That's a characteristic of the diminished scale (two interlocking Dim7 chords offset by a tone or a semitone ) and one way of constructing it.

    Here's what I want to know. How is it you seem to have all the time in the world to scour the Internet for extracts from obscure 'papers' and theses on often advanced (although IMHO sometimes over-thought) ideas, annotate/highlight them, post them asking others to explain the minutiae whilst at the same time picking apart the other contributions yet never providing even partial answers to the questions yourself? Explain that, please...
     
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  8. SteveCS

    SteveCS

    Nov 19, 2014
    Hampshire, UK
    So who is right, me or him, and why?
     
    Whousedtoplay likes this.
  9. Clef_de_fa

    Clef_de_fa Guest

    Dec 25, 2011
    Don't like any of those exemple... to many skip a tone ... why many don't even mention E or G instead they put more accidential on the previous note ... I don't like it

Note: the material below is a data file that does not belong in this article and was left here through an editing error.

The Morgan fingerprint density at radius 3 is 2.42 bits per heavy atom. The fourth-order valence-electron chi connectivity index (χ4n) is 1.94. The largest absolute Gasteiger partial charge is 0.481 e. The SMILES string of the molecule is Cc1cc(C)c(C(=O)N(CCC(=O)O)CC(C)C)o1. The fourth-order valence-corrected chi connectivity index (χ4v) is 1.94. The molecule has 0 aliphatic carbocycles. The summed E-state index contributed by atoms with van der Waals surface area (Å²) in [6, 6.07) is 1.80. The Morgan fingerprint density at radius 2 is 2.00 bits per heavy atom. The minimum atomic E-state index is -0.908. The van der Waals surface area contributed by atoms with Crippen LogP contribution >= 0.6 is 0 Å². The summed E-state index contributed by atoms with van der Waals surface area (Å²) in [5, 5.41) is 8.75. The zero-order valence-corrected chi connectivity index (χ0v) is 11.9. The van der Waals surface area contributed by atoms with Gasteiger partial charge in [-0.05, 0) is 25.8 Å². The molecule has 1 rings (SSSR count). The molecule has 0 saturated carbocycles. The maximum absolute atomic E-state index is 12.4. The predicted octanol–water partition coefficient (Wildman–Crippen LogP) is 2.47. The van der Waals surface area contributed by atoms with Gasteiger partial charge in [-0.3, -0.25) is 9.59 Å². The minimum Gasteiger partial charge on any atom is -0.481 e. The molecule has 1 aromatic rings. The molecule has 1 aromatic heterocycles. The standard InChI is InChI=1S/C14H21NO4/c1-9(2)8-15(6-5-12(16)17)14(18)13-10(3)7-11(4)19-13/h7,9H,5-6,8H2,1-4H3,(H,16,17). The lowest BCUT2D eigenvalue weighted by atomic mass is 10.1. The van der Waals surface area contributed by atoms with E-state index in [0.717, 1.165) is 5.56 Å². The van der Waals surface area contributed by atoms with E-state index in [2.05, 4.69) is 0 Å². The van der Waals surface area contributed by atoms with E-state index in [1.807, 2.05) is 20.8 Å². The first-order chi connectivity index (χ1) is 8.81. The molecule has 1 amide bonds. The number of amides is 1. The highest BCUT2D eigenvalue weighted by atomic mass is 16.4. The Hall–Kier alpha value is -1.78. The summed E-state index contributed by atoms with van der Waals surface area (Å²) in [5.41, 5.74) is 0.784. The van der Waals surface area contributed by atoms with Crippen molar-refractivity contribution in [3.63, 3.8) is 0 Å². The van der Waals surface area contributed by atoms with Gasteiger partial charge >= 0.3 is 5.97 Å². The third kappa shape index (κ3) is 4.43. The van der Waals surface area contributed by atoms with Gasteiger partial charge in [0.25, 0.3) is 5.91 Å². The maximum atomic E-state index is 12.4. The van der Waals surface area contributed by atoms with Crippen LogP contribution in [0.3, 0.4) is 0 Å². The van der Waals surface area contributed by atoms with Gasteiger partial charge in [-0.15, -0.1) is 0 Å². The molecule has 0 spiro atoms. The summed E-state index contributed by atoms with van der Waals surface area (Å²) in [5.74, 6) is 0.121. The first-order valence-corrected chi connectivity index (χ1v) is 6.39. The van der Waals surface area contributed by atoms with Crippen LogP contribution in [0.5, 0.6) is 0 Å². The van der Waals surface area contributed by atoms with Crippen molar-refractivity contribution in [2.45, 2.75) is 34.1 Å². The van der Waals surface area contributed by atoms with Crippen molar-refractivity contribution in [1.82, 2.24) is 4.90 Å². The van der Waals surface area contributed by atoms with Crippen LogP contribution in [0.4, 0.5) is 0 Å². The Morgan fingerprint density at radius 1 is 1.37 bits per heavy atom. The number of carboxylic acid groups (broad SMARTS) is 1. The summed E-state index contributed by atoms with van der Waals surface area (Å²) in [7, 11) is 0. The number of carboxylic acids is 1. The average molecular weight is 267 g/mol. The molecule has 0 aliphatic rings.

Whousedtoplay and SteveCS like this.
  10. Clef_de_fa

    Clef_de_fa Guest

    Dec 25, 2011
    No I see that I mixed the harmonic minor with the melodic minor scale, my bad
     
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  11. SteveCS

    SteveCS

    Nov 19, 2014
    Hampshire, UK
    Still dodging the question. Never mind, I'm out.
     
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  12. Whousedtoplay

    Whousedtoplay

    May 18, 2013
    TEXAS
    Now Steve is mad at me.

    I prefer your spelling of the diminished scale, but John Goldsby's spelling is "more proper".
    The diminished/octatonic (8 tones) scale does not allow as "smoothly" spell the 7-scale notes like C D E F (instead of E#), etc...

    John Goldsby's spelling, more or less, allows us to follow those rules
    - (C), (D), (E)b, (F) - the first minor tetrachord, plus
    (F)# (G)# (A) (C) - the second minor tetrachord.

    If we spell the C diminished scale with flats only, we get the following: 1,2,b3,4,b5,b6,6,7

    Here is how Wikipedia spells it:
    dsw.PNG

    Now.
    Do I care about it?

    NO, NO, and NO. I'm not going to waste my time arguing all those "enharmonic-equivalent" preferences.
     
  13. RustyAxe

    RustyAxe

    Jul 8, 2008
    Connecticut
    And this thread is WHY people say that knowing "theory" isn't necessary to be a bassist. When music instruction becomes nothing more than pure pedantry, it loses its value. I'm glad I wasn't taught theory this way!
     
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  14. Don Kasper

    Don Kasper Supporting Member